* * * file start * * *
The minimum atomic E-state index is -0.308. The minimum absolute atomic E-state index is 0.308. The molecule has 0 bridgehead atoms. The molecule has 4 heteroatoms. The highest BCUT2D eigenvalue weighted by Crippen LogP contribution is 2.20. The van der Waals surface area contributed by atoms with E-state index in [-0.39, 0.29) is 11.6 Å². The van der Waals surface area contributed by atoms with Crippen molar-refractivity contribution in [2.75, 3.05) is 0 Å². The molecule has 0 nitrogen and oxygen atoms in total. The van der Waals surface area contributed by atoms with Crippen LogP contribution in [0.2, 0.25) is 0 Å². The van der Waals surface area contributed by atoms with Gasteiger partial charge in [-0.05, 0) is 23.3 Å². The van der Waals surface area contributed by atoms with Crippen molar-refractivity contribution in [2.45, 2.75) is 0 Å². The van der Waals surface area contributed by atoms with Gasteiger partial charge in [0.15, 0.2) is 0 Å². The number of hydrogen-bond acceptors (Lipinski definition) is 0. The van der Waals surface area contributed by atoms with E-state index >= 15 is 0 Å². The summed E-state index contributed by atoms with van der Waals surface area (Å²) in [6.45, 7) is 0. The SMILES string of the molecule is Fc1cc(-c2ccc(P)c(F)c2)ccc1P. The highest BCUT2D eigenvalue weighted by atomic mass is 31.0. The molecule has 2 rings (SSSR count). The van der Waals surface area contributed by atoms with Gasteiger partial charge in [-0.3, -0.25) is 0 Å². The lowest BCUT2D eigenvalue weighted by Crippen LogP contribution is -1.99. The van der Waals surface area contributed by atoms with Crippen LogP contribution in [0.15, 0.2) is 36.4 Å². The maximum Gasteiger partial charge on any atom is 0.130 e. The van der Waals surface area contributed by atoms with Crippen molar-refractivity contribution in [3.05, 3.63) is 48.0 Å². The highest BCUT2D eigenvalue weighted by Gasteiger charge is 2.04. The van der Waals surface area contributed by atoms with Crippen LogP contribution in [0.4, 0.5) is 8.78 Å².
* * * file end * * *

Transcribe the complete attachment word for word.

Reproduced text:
The minimum atomic E-state index is -0.308. The minimum absolute atomic E-state index is 0.308. The molecule has 0 bridgehead atoms. The molecule has 4 heteroatoms. The highest BCUT2D eigenvalue weighted by Crippen LogP contribution is 2.20. The van der Waals surface area contributed by atoms with E-state index in [-0.39, 0.29) is 11.6 Å². The van der Waals surface area contributed by atoms with Crippen molar-refractivity contribution in [2.75, 3.05) is 0 Å². The molecule has 0 nitrogen and oxygen atoms in total. The van der Waals surface area contributed by atoms with Crippen LogP contribution in [0.2, 0.25) is 0 Å². The van der Waals surface area contributed by atoms with Gasteiger partial charge in [-0.05, 0) is 23.3 Å². The van der Waals surface area contributed by atoms with Crippen molar-refractivity contribution in [2.45, 2.75) is 0 Å². The van der Waals surface area contributed by atoms with Gasteiger partial charge in [0.15, 0.2) is 0 Å². The number of hydrogen-bond acceptors (Lipinski definition) is 0. The van der Waals surface area contributed by atoms with E-state index >= 15 is 0 Å². The summed E-state index contributed by atoms with van der Waals surface area (Å²) in [6.45, 7) is 0. The SMILES string of the molecule is Fc1cc(-c2ccc(P)c(F)c2)ccc1P. The highest BCUT2D eigenvalue weighted by atomic mass is 31.0. The molecule has 2 rings (SSSR count). The van der Waals surface area contributed by atoms with Gasteiger partial charge in [-0.3, -0.25) is 0 Å². The lowest BCUT2D eigenvalue weighted by Crippen LogP contribution is -1.99. The van der Waals surface area contributed by atoms with Crippen LogP contribution in [0.15, 0.2) is 36.4 Å². The maximum Gasteiger partial charge on any atom is 0.130 e. The van der Waals surface area contributed by atoms with Crippen molar-refractivity contribution in [3.05, 3.63) is 48.0 Å². The highest BCUT2D eigenvalue weighted by Gasteiger charge is 2.04. The van der Waals surface area contributed by atoms with Crippen LogP contribution in [0.4, 0.5) is 8.78 Å².